Formal education is classroom-based, provided by trained teachers.
Informal education happens outside the classroom, in after-school
programs, community-based organizations, museums, libraries, or at home.
What are the main differences between the two?
- In general, classrooms have the same kids and the same teachers every
day. After-school programs are often drop-in, so attendance is
inconsistent, as is leadership.
- Classroom activities can last several days. After-school programs need
to complete an activity each day because a different group of kids could
be in attendance tomorrow.
- You can assume that classroom-based teachers have a certain level of
training in educational philosophy, effective teaching strategies,
classroom management, and content. After-school providers, by contrast,
vary in experience and knowledge of teaching techniques, content
expertise, and group management. Typically, materials for after-school
settings need to include a lot more structure.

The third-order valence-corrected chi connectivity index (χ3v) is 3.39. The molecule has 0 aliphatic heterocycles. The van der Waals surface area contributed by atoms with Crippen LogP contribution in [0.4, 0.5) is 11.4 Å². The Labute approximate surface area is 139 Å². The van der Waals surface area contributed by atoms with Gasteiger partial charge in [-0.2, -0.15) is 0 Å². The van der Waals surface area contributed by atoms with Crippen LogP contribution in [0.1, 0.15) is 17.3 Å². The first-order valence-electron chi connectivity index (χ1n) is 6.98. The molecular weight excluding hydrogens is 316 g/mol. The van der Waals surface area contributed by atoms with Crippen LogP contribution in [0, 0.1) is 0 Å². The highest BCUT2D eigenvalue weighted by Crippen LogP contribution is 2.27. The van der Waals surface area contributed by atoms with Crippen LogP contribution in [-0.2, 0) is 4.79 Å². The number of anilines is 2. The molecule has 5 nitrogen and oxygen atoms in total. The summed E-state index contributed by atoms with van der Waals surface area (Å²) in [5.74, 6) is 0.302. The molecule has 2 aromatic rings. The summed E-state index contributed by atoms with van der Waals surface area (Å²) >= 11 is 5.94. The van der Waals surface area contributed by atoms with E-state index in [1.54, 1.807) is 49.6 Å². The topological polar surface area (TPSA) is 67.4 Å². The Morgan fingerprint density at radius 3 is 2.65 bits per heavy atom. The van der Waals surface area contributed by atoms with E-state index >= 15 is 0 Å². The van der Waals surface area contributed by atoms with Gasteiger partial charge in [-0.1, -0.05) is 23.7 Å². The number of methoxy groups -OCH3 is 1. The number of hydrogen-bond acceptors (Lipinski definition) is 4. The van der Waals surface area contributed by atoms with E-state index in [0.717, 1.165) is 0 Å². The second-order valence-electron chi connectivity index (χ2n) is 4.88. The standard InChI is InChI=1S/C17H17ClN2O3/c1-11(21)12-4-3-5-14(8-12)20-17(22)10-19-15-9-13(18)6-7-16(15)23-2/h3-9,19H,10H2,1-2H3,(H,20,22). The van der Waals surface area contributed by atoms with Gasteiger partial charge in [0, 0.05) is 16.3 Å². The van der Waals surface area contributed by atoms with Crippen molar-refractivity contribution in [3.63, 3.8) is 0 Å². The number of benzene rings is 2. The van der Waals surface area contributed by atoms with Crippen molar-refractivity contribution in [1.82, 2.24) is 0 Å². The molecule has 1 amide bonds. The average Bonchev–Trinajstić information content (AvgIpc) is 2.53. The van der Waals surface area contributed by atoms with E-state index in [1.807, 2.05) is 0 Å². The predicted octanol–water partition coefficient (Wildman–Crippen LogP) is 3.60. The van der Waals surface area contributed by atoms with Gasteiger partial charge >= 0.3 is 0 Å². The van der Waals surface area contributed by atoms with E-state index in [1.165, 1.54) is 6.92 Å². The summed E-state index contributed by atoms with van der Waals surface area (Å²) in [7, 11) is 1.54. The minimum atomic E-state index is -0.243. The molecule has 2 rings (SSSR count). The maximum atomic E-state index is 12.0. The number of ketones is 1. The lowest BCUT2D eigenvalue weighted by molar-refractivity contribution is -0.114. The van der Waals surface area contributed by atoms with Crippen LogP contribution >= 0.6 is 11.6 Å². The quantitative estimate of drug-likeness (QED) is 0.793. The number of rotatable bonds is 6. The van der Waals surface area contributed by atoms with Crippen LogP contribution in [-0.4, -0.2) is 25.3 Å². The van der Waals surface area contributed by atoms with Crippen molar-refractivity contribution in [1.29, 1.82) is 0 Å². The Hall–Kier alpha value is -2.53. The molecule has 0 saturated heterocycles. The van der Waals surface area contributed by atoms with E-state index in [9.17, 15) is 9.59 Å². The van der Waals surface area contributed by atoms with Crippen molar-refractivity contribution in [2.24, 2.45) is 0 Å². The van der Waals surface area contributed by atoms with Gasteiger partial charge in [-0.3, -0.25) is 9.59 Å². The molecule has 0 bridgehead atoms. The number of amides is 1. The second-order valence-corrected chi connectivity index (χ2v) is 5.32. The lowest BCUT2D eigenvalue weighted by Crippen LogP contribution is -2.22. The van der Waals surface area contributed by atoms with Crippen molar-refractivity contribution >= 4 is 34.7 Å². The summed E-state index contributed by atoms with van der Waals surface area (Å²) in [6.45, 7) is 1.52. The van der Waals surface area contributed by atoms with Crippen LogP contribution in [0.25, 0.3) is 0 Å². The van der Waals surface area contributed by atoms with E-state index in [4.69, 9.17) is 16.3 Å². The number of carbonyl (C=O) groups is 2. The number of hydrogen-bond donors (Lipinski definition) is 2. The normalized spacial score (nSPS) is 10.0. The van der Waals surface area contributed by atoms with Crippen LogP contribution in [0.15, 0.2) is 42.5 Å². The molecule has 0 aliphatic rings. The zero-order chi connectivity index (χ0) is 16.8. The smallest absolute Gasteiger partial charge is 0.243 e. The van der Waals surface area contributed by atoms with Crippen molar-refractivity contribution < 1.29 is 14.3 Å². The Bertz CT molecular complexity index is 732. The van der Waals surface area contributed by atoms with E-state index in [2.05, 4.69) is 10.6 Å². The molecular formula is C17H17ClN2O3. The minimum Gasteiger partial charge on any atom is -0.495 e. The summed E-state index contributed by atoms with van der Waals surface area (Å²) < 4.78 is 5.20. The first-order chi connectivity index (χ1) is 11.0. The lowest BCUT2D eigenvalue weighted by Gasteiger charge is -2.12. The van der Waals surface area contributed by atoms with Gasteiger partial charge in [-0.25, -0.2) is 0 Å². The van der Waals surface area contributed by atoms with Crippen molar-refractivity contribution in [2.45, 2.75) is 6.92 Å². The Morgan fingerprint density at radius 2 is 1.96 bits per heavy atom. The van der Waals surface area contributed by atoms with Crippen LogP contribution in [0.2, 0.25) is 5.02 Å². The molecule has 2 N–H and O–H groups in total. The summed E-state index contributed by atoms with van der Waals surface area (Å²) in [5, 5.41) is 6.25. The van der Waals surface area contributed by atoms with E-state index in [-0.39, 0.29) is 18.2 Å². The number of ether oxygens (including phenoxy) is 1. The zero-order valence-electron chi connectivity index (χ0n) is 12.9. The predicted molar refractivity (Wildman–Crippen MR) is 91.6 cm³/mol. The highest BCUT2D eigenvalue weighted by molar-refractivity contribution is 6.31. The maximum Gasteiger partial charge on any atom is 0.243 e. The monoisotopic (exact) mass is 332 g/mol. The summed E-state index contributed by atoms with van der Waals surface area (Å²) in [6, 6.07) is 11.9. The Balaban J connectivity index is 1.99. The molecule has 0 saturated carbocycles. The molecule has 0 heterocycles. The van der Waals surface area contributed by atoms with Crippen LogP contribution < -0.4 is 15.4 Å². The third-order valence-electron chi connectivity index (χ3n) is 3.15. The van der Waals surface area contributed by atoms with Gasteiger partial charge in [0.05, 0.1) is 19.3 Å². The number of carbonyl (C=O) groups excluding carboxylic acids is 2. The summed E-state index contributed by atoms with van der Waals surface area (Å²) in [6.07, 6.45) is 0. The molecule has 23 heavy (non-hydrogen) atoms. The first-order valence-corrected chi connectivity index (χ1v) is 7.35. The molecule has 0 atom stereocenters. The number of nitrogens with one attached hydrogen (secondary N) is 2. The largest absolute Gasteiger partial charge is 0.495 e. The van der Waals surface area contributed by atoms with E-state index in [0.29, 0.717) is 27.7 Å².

- Teachers need to meet educational standards
and stick to a specified curriculum, which can make it
difficult for them to incorporate nontraditional content. After-school
programs, on the other hand, can be more flexible with their content.
Both formal and informal education settings offer different strengths to
your educational outreach project. If your project fits in the
classroom, it can have a very long life; teachers will use trusted
resources for years. After-school programs offer a different kind of
environment, where your activities don't need to be as formal and where
you can reach a different audience.
While both schools and after-school programs serve students, many kids
who feel disenfranchised at school blossom in after-school settings.
Real learning can happen in a setting where kids feel less intimidated
or more comfortable than they do in a formal classroom. The ultimate
goal is that their success in an informal setting can lead to greater
confidence in the formal classroom.
An additional benefit of developing materials for informal educational
settings is that they may be useful to parents at home with their kids,
or to adult learners who are looking to expand their knowledge, either
for their own enrichment or to increase their career options.